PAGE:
And yet, it was. I had three times the interviews that I had last year, which I believe is mostly due to two factors: a) the market, while still absolutely shite, is improving, or at least appears to be; and b) I’m in a much better position professionally than I was last year. I also bunked with a dear friend from my MA days on-site (instead of staying with equally dear, non-academic friends an hour away), met up with other colleague-friends nightly, and sat in on several conference panels, including session 418 on “Vulnerability and Survivalism of the Humanities in Corporatized Academia”, the live-tweets of which (mine included) you can see under hashtag #s418. That session, in particular, made me feel both not alone, and even more like shouting about injustices from the roof-tops.

My interviews went well, I think. Under the harsh light of day I am of course starting to second guess almost everything I said, but at the time I thought they went well. Never perfect, I’m sure of at least one flub I made, but I was much more relaxed than last year and acted far more like myself, something of which I am quite proud. Sure, they’re nerve-wracking—this is my potential future we’re talking about—but, like this blog, if you don’t want ME as a colleague based on something I’ve said or written, it probably wouldn’t work out in the long-term anyway. Some of my previous blog-posts, which, if you just interviewed me, you may be on your way to check out now, probably sound angry (and at times they are) but that drive to improve this thing we call The Profession won’t go away even if I do get one of the rather fancy jobs for which I just interviewed. We deserve better, and our students do too. If you still don’t believe that, perhaps you’d like to check out this piece by Richard Moser on the Chronicle?

Panem et circenses: Honey Boo-Boo

I’m home visiting family, which for me means that I spend some of my time helping out with my nana, who, all things considered, is in very good shape for someone who is over 90. But she still has health issues from time to time and has appointments with various doctors regularly. Generally it falls to my mom, who is the only child/grandchild in the same city (and province for that matter) who isn’t employed/in school full time, to drive her around, take her to appointments, gether groceries, etc, etc. This can be, as one might imagine, somewhat exhausting after a time. I lived closer and was able to be home a lot more last year (see: un/underemployed), now it seems that we will only be able to get in every 6 months or so. Point being, when I’m here, I try to alleviate some of the work for my mom so she can do her own thing sometimes too (her own thing, for the record, is being a pretty kick-ass artist).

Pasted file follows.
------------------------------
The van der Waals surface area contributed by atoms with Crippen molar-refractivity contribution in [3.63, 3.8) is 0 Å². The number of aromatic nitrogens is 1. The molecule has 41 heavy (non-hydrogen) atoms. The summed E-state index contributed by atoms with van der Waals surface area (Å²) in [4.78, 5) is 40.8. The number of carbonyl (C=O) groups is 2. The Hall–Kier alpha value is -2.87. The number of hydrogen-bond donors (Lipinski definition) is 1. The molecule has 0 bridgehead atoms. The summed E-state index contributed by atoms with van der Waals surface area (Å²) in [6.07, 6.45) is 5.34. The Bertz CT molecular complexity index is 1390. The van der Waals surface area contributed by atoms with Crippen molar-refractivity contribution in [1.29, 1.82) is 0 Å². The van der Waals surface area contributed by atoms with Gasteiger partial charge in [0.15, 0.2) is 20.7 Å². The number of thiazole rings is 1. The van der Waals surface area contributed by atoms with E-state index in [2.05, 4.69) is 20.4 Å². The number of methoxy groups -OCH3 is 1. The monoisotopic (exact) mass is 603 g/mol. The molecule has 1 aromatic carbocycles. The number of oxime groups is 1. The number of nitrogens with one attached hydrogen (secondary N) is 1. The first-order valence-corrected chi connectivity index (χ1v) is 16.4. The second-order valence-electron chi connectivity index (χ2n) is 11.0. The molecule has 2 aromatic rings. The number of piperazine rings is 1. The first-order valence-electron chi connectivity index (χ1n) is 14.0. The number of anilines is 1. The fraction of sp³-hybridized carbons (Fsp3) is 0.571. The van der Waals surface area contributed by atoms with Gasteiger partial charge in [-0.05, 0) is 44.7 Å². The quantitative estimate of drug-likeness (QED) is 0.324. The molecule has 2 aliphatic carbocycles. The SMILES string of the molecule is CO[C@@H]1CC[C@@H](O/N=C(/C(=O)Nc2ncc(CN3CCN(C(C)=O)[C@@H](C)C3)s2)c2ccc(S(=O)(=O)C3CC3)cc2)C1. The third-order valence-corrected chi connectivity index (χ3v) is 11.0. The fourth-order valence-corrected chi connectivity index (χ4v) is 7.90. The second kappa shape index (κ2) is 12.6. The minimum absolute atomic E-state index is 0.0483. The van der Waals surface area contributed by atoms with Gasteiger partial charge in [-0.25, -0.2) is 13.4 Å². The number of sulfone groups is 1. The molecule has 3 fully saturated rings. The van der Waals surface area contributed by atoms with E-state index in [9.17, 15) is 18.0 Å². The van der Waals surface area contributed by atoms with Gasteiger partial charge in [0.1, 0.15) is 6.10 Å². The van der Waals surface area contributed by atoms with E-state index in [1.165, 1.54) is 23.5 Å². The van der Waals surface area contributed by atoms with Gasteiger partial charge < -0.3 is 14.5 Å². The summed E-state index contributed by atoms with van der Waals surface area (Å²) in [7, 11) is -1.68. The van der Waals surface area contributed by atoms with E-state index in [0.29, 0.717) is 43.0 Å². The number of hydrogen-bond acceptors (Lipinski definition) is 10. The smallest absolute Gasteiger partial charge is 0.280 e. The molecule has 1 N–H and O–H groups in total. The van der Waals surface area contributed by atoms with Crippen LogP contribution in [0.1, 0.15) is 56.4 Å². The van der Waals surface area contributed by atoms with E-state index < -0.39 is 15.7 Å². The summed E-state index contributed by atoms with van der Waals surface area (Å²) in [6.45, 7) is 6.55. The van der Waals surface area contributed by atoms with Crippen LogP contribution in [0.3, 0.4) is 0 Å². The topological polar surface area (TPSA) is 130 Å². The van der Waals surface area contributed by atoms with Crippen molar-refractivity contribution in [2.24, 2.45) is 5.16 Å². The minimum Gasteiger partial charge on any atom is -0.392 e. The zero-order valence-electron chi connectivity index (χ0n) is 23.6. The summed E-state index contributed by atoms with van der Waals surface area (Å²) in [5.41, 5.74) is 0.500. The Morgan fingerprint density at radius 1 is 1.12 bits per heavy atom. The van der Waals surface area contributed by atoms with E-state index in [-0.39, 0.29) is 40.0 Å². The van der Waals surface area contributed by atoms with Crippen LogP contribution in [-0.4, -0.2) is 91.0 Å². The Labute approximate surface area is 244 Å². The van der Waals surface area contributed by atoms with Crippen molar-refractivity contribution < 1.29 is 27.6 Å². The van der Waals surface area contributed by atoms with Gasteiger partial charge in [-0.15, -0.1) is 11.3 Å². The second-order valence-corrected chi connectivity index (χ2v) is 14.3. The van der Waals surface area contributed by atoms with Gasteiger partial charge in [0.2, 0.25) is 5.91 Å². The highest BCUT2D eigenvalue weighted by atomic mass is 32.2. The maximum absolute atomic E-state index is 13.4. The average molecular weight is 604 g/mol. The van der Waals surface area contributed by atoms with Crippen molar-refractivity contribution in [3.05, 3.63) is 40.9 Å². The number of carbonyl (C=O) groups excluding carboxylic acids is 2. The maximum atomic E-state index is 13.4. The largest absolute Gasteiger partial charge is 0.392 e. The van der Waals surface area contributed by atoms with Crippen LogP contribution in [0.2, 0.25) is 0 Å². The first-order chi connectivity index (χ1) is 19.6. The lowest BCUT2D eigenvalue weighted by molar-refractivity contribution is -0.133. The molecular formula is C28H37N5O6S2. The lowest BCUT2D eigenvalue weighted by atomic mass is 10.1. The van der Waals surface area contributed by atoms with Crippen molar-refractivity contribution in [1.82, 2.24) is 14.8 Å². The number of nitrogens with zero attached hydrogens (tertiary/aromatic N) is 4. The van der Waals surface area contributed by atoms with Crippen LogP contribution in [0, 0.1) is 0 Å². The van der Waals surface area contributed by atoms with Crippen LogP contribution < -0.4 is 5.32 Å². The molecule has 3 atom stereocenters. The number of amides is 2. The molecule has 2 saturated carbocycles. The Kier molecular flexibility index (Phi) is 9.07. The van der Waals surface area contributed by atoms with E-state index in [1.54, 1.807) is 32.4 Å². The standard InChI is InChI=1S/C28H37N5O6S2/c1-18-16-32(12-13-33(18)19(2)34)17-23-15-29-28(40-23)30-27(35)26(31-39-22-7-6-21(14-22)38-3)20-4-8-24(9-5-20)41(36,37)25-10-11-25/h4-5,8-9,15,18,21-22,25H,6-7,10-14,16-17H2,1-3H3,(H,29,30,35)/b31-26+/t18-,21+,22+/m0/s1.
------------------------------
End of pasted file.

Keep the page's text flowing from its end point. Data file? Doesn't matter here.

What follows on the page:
Ok, so yesterday I took nana to the drs, and then to the drugstore, and then home for tea. Tea with nana = philosophical/political discussions and tea. And probably biscuits or chocolates or something. So sometimes (a lot of times) tea with nana = awesome. Nana is also slowly losing her sight, which is sad because she was a voracious reader up until 2 or 3 years ago, reading 2-3 books a week and several newspapers every day. The love of literature thing runs in the family around here. So whereas often our conversations would have centered around something she had read recently, now they often come from something that she heard/watched on radio or tv. Yesterday she brought up Honey Boo-Boo. Full disclosure: I have never watched a full episode of Honey Boo-Boo, but I have seen clips and I did mention it in a lecture last year. Apparently, however, there was a Honey Boo-Boo marathon on tv on New Year’s Day and nana happened to catch an episode or two.

The conversation went something like this (I’m editing the times I had to repeat since nana is also a little hard of hearing):

Nana: Why would the US want to broadcast something like that?
Me: I don’t know… entertainment purposes?
Nana: But do people find it entertaining? It just seemed a little… silly.
Me: Well, it is a narrative. They’re poor, uneducated… maybe it’s what they want people to see.
Nana: But do they really want the rest of the world to think that they’re all like that?
Me: … (thinking) Maybe they do. The political argument in the US is that if you are uneducated you’re poor because you didn’t work hard. So that’s the narrative they want to project. A TV show that followed around super-educated but poor people wouldn’t be as funny because it would be a harsh look at reality. Take the salary I was offered [and eventually walked away from] last year: $2300 per class to teach 2 classes with no guarantee of work in the Spring. $4600 (minus taxes and other deductions) for 4 months of work. With a PhD. Would anyone want to watch that “reality”?

There was further discussion about whether some of the audience could relate or whether most viewers were just watching for the laughs, but the point that echoes in my mind is that Honey Boo-Boo (and it’s ilk) is, in a way, suppressing the revolution. No one cares how they live because they “deserve” it (note: I’m not actually saying that they do or don’t, again I haven’t watched the show, I’m just riffing on the idea that circulates in US politics that everyone gets what they work for) and it is entertaining. Watching someone that has been in school for over a decade, working hard at something they are passionate about, only to be paid to educate your children for far below minimum wage would be far too difficult.

Until we get it out there, until we force people to see the reality that adjuncts live in (and not just other academics, I think most of us/them are painfully aware now… although there are a few hangers on that still need convincing) the myth of the ivory tower will continue to blot out any truth we try to speak.

So, anyone up for their own reality show?